1. Amputation often leads to phantom limb pain and other neuropathic pain. We are interested in understating how peripheral nerve injury changes neuronal connections and how these changes are translated into behavior and recovery. We study short- and long-term post-injury plasticity using intracellular recordings in brain slices, extracellular recordings in vivo, calcium imaging and functional MRI methods.
  2. We are interested in the role of inhibitory interneurons in post-injury plasticity. We use optogenetics, neuronal-specific labeling in rodent models, calcium imaging and electrophysiology to detect cell-specific changes induced by injury.
  3. Traumatic brain injury (TBI) in children often leads to long-term neurological, cognitive and emotional deficits. We investigate how TBI induces abnormal neuronal connectional that may translate to impaired and delayed recovery. In order to identify post-TBI plasticity mechanisms, we apply intracellular recordings in brain slices, extracellular recordings in vivo, functional imaging methods and behavioral testing in a pediatric rodent model of TBI.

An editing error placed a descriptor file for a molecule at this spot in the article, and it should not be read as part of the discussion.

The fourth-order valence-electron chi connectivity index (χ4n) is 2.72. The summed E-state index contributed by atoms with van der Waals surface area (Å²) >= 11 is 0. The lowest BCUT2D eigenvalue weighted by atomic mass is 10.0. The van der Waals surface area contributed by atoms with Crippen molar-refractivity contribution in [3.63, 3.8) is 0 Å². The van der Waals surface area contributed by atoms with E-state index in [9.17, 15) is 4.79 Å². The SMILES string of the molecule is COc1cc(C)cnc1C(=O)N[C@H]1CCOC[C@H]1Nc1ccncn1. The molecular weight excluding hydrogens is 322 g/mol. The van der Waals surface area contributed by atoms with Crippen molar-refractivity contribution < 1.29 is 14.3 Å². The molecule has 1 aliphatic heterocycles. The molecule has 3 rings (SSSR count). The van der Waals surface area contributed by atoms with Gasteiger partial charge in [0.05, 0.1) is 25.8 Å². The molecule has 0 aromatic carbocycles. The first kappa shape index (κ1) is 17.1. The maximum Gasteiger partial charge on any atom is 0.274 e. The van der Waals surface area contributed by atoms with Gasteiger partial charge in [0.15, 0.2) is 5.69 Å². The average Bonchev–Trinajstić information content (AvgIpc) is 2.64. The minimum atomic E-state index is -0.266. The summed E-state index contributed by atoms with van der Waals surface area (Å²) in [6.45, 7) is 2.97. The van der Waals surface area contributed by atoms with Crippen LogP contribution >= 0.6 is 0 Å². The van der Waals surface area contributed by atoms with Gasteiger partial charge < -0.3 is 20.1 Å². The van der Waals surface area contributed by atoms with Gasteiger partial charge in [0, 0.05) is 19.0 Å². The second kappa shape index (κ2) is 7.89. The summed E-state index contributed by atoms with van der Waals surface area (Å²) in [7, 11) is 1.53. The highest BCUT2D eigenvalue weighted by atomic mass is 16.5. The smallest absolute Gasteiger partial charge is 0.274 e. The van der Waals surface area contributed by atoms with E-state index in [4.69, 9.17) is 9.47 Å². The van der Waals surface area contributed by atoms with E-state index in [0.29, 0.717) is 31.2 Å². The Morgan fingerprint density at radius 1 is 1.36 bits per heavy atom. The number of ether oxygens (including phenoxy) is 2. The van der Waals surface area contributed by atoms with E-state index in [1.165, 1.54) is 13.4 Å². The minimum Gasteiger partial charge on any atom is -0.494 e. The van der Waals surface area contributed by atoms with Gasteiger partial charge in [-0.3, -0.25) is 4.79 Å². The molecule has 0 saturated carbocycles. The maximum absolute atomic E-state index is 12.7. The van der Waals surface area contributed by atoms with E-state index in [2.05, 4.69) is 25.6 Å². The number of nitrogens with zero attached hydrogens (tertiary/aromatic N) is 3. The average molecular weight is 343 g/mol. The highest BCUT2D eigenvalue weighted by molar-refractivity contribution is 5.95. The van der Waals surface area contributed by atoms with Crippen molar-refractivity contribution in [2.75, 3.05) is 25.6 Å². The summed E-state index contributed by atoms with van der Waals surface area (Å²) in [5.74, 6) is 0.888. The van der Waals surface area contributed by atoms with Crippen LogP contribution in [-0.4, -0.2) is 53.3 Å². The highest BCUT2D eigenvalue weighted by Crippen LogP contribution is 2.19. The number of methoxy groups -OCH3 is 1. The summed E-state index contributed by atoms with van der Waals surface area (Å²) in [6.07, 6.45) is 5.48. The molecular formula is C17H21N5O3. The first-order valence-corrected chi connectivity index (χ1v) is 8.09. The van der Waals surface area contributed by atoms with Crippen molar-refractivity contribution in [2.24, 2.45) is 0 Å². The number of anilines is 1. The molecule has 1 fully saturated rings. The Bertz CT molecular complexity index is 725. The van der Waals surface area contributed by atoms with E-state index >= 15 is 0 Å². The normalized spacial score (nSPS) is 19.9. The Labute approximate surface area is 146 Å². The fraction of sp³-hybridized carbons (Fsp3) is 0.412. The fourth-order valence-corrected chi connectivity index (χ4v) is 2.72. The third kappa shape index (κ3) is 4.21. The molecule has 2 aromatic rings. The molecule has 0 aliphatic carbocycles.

4. We are developing neuromodulation strategies to augment recovery following injury. We use optogenetics, non-invasive brain stimulation technologies such as Transcranial magnetic stimulation, electrodes and other genetic based modification to manipulate neuronal function and guide plasticity.
  5. We are working towards developing new biosensors to report on neuronal function in vivo, and neuromodulation technologies that will allow wireless control of a specific neuronal population. To that end, we have recently identified and cloned a single gene that encodes to a protein that is activated by non-invasive electromagnetic fields. This new technology could complement the existing arsenal of neuromodulation techniques, and, due to its non-invasive nature, can be potentially translated into the clinic.